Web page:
Trent Parke 1

Award Winning Trent Parke (b. 1971)

EXERCISE 1.6 Light and Shadow

Before you start this exercise, have a look at the work of Trent Parke… Make some notes about how Parke uses high contrast light and shadow to create telling, dramatic compositions.

OCA Foundations in Photography Course Worker Folder pg40

It is quite refreshing to see a photographer who has a distinctive style, one where I can Mmmmm and drool over the images. Parke shoots on film and produces dramatic colour and black and white photographs. His images are dramatic because of the contrast and the way he is able to manipulate the lights and darks around him. Before digital photography, I always shot in black and white film, loving black and white tones far more than colours. For me colours just blanked out details, a photograph was just like the image I was seeing with my eyes. However with black and white you see things differently, small details pop out at you as do shapes and lines. Well at least they do for me.

The famous bus shot

Trent Parke was born in 1971 and raised in Newcastle, New South Wales. Using his mother’s Pentax Spotmatic and the family laundry as a darkroom, he began taking pictures when he was around 12 years old. Today, Parke, the only Australian photographer to be represented by Magnum, works primarily as a street photographer. Trent Parke, Photographer profile, magnum photos

In the interview (link above), Parke tells us that he is a storyteller. He takes many documentary photographs and sequences them as an arrangement of images so that they tell us a story. His works are then presented in his hand-made book.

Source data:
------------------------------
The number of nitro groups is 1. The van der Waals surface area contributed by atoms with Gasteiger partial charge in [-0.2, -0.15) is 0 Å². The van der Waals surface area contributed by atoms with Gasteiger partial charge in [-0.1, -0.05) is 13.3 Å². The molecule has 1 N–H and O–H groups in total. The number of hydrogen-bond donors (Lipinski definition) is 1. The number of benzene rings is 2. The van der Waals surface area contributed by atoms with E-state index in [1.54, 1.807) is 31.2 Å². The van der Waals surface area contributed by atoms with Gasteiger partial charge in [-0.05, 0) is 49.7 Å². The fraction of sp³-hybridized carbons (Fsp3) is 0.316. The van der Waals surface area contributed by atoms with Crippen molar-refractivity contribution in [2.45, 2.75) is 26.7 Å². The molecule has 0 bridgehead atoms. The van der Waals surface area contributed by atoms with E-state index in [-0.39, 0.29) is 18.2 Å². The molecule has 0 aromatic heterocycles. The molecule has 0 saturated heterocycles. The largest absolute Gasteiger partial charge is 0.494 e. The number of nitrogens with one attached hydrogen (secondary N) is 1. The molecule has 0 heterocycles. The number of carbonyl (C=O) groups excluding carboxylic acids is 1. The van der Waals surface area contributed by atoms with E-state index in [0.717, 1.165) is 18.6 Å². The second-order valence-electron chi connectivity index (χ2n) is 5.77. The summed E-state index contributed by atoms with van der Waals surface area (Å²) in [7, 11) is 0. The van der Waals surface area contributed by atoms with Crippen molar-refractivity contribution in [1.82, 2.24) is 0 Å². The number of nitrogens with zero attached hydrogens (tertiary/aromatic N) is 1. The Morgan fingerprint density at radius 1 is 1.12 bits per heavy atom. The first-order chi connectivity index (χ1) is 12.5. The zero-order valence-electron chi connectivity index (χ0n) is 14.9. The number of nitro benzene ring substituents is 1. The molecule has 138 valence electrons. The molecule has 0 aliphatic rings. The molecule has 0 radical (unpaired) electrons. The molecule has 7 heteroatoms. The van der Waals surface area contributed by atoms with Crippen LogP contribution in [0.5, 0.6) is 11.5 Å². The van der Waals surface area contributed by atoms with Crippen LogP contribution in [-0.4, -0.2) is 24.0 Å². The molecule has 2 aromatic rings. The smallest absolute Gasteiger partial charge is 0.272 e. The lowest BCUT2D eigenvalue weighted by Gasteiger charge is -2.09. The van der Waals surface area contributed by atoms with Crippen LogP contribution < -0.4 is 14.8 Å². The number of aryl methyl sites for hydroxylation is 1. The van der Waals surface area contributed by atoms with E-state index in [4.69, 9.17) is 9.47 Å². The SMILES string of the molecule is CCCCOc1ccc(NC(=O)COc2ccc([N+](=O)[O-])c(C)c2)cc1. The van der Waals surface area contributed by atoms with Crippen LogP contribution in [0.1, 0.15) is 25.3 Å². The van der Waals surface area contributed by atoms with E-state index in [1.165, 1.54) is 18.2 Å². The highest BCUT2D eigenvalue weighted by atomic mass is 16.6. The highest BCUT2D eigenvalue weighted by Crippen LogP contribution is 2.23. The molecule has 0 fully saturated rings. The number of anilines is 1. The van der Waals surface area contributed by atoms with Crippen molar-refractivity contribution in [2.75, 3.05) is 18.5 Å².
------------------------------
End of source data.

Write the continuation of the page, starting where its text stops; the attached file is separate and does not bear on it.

After watching a couple of YouTube videos, I bought his book ‘Minutes to Midnight,’ and I was not dissapointed!

Trente Parke (2013). Minutes To Midnight. Germany: Steidl Publishers

The work within the book documents Parkes travels across Australia in a time of global change and is a visual record of how these changes impacted people within Australia, the social inequalities, injustices and shows their emotional state. Therefore before we even begin to look at his style and how he uses high contrast light and shadow to produce dramatic, punchy compositions, we are struck by his subject matter. The subject matter and his methods explode together, they are breathtaking to say the least, as gritty life meets gritty techniques.

Notes on Parke’s work

  • Light and dark areas within the image are used to subtract details from the shot, therefore removing distractions and un-needed information. The simplified image then becomes almost abstract and dynamic in its presentation.
  • Using high ISO to produce diffused grain images.
  • Strong shapes, outlines and silhouettes created by both shadows and light.
  • Movement captured and blurred, movement captured and frozen.
  • Uses spot meter to take a reading from the brightest/ darkest areas which bleaches out certain parts of the photograph and subjects within it. Also uses spotlights and flash for bursts of strong light on subjects. When the theme contains people it produces a sense of isolation and our eyes are drawn to the dominant bright area first and then we take in the remaining of the photographs details. Often those images that contain over exposed or under exposed people give a sense of the hidden, or anonymity.
  • Strong, dramatic narrative images which tell a story.
  • The photographs evoke emotions – fear, end of the world, dark beauty, haunting, power, exciting, stimulating – I actually get over stimulated when looking at his work and have to give myself breaks.
  • Differing viewpoints.
Over exposed man created by taking light reading from the shadows.
Use of flash.

YouTube: Book Flip, 2014. Showing the contents within Parke’s book, Minutes To Midnight. I have chosen this video because of the rawness of the background noises, which in someways compliments the energetic bustle of some of Parke’s photographs.

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